It is hard to fault her for wanting her reality to conform to her thoughts, but easy to realize that she needed to be more discerning to get what she really wanted out of her cultural exploration. Abel's genius is that she made me feel sad for Carla at missed opportunities. Looking back, when her co-worker Luisa moves in with her, Carla could have gotten a healthier view of her new world. Instead of opening to a new voice, she pulls Luisa toward her circle of friends.

Though this is not really a work of the Fantastic, I feel that when culture meets culture, we are at a place where reality begins to push the boundaries into something new. That being said, I have to mention the revelation of the last page of this work. Carla is from Chicago originally, as am I. Abel draws various Chicago locations and uses the city for certain plot details in the framing sequences. The last page of the work depicts a street in Chicago with Asians walking in front of Asian restaurants. This colored my entire experience of the story before it. The search is universal. Carla may have been exploring her Mexican roots, but everywhere, everyday, there are people whose roots are behind them. They try to make sense of the traditions and cultures that led to their present. As well there are people who have moved away from their backgrounds, trying to make sense of new cultures and traditions.

When respect is given to all cultures, and when substance and meaning, instead of popularity and fleeting sensation, become the basis for new cultural traditions, I think we'll all be better off. Unlike Carla in "La Perdida", we should get to know a few different people before we make any judgements.


Saturday, January 5, 2008

The Golden Compass - The Book

Cinema, as a set of all films, contains a rather large, and loud, subset that we call Hollywood films. When we look for examples of great cinematic art, Hollywood has produced many films of profound value. All too often, however, and seemingly more often than not, they fail to produce great art because of economic reasons, including a simple lack of taking risks, which often is the catalyst for great art. Sequels are a good example of the expensive nonsense that too often is the product of Hollywood cinema. Just as incomprehensible are missed opportunities.

Based on the book, the movie version of "The Golden Compass" missed too many opportunities to make an artistically visual, and poignant, cinematic statement. Changes made to the film, and scenes that were left out, created a typical Hollywood thrill ride, when the possibility existed to create a vision of the Fantastic that would make people think and remember.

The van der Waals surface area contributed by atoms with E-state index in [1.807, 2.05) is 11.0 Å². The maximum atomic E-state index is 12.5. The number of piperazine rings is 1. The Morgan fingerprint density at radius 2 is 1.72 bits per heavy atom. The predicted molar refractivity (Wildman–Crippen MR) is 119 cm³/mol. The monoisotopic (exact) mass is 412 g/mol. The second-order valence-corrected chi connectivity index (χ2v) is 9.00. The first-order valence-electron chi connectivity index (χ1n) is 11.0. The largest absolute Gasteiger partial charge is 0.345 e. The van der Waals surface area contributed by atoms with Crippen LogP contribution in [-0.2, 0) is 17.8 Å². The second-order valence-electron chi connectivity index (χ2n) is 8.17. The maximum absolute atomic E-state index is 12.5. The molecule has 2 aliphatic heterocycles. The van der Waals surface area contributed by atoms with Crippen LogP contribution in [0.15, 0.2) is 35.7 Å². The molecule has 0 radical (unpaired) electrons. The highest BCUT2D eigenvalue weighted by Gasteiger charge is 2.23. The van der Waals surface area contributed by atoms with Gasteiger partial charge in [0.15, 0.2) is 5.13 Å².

If you plan to read the book and/or see the movie, be warned - this is a SPOILER ALERT.



Philip Pullman's novel, "The Golden Compass", reads simply and straightforwardly. Written for a young adult audience, credit is still given to the reader's intelligence. The simplicity of the language does not eliminate the visual detail that Pullman infuses in his world. He attempts to use that detail to explore the larger issue of the nature of the soul. The core of this exploration is the beauty of the relationship between Lyra and her daemon, Pan. I suspect the author's view may be that a person grows up when they choose who they want to be. Hopefully they are given every opportunity to allow themselves to choose freely and intelligently. "The Golden Compass" is the first of three books. I would expect the second and third books to fully expound on the author's beliefs. But the first is a satisfying whole, even though it ends in the middle of a tragedy, with earthshaking events taking place around Lyra.

The movie would have done well to attempt relating the author's story in the same visual detail and with the same emphasis on the relation between the girl and her daemon. Unfortunately, the film is strictly Hollywood. It takes no real chance at creating art or memorable ideas, but simply provides standard Hollywood thrills. As my previous post is testament to, it succeeded. It's a visual treat - but it could have been much more.